I will never forget that I had to choose between ham and cheese
I used to be a picky boy. I gave hard times to my mom. Many times she “had to” cook for me something else than for herself and my dad. And she did it again and again.
I had the impression that she cooked well. Now that I cook a lot, I know it. I understand that she was great in preparing tasty food from cheap ingredients.
While our lunches used to be varied, I don’t remember the same way to our breakfasts and dinners. At our table, lunch was the most important meal, it was the hot dish. In the morning, and in the evening we used to eat cold cuts, cheese, bread and some veggies.
Let’s be more specific. The cheese was a semi-soft one with French origins, which gives 70% of the Hungarian cheese consumption. The cold cuts were mostly salami, ham or a cheaper processed meat, called parizer depending on how things went. For bakery we had rolls, because my father received them from the kitchen of the hospital where he used to work as a driver. And for a vegetable it depended on the season, but in Hungary, we eat a lot of yellow peppers, which we call TV pepper. Funny thing is that many people don’t even know what TV stands for. No, it’s not for the box with pictures and sounds in it, but it stands for to “tölteni való” — to be stuffed.
In short, we ate kind of the same sandwiches every morning and evening. I brought some of these sandwiches to the school too. In those, I always had salami and/or cheese because those didn’t go sour in a couple of hours.
As I already said, I used to be a picky boy. Sometimes I didn’t like ham. Sometimes I didn’t like the parizer. But other times I loved the very same things. There was one stable point tough, I always liked cheese, I still do. No wonder, I ended up in France!
I didn’t like that much parizer for quite a while, but sometimes I didn’t have a choice. We were not in our best years when my father’s spinal hernia and other chronic illnesses were getting worse. My mother’s small business of making compositions of dried flowers was on the decline and we were just a few years after some important austerity measures getting infamous as the Bokros package were introduced. We didn’t eat ham or salami, there was parizer in the fridge. Still, we had enough to eat, we didn’t starve. It was just crappy. So I kept eating cheese.
On a weekend I went with some friends’ family to a nearby lake to fish and to swim. As I couldn’t swim well and as it was a mine pit lake I was mostly fishing or just hanging around next to the water. I received a roll with parizer in it. As I was a shy boy I’m not sure if I said that I didn’t like it, but it is sure that it was written on my face.
The friend of my father was a funny guy who could always appear to be very convincing — at least for children. Just by talking and joking he made me like parizer. I don’t know how he did it, because even know, far from being picky, I think it’s one of the worst products of the meat industry.One of the things I work for and learn for is to avoid any such lies and decision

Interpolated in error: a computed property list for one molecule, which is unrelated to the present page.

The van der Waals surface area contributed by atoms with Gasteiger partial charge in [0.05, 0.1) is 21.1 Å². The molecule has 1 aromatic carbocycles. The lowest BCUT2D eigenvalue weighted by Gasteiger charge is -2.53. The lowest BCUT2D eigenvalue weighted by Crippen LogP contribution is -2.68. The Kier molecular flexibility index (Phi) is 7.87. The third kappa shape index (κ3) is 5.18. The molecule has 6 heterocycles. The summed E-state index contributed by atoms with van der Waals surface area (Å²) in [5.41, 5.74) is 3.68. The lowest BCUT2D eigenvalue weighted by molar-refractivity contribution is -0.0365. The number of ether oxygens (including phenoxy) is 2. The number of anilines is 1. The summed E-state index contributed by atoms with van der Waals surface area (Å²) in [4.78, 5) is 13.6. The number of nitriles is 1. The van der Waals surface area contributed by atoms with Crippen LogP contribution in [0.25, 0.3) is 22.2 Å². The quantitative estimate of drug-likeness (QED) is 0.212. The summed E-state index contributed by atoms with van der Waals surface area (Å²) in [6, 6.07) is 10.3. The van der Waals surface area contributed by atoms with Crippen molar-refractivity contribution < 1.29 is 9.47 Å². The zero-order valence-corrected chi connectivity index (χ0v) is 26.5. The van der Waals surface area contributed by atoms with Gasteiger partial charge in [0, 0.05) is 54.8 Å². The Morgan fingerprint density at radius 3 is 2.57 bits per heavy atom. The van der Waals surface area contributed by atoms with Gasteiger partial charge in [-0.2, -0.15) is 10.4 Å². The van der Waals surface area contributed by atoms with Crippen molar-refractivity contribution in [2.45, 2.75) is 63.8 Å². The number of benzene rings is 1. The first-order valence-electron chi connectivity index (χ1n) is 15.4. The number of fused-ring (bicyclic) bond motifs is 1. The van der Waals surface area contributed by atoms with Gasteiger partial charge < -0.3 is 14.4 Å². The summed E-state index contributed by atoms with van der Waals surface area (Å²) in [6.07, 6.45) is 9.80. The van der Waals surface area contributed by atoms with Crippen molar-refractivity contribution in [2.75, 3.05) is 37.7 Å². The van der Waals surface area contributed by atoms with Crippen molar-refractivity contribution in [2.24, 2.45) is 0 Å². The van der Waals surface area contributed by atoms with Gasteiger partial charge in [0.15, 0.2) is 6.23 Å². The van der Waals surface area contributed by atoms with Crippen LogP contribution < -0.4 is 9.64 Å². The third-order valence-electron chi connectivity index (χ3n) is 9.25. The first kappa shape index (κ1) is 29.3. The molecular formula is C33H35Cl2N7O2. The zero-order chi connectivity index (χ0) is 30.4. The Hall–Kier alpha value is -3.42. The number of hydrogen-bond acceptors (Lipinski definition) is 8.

From that on I ate parizer again. Sometimes combined with cheese.
In the second half of 1998, important changes were going on in our family. My brother was due by May 1999. We were living in a two-room flat (not two-bedroom) and my parents wanted a separate room for both of the children — and for themselves by the way. While it was a nice and respectable idea, they didn’t have the money.
So they ended up with a popular idea for those in short of money. Let’s build a new floor on the top of my grandparents’ house.
One day, my mother sit down with me. She wanted to speak about money. She told me that we didn’t have much and surely I would want an own room both for me and for my brother. As no good comes without sacrifices, I also had to make my own little sacrifice. I had to choose between meat and cheese in my sandwiches. Budgetary cut on the very low level. I understood and I made no problem out of it.
Does it matter in the end? I guess no. But I still remember.
Even if I live a good life and I have no financial problems — as I keep my needs realistic to my possibilities — I shall never forget where I come from. I know that now we are fine and most probably our situation will continue to evolve due to the mindset we have with my wife. But I also have to keep in mind that if something hits in and our situation degrades, it will still be just fine.
In the end, for me, it was between parzier and cheese. For others, it’s between a Mercedes and a Ford. Yet for others, it’s between shoes and some dry bread.
You always have to make a choice and on an individual level poverty starts when you experience medium- or long-term degradation in your circumstances.
Of course, what you feel is quite subjective. You can alter your perception in a way that even small is a lot. It’s good and useful to a certain point. But beyond that, it’s just a lie.
Nothing is black and white, but I know one thing for sure. I never want to tell my family that they should choose between parizer and cheese.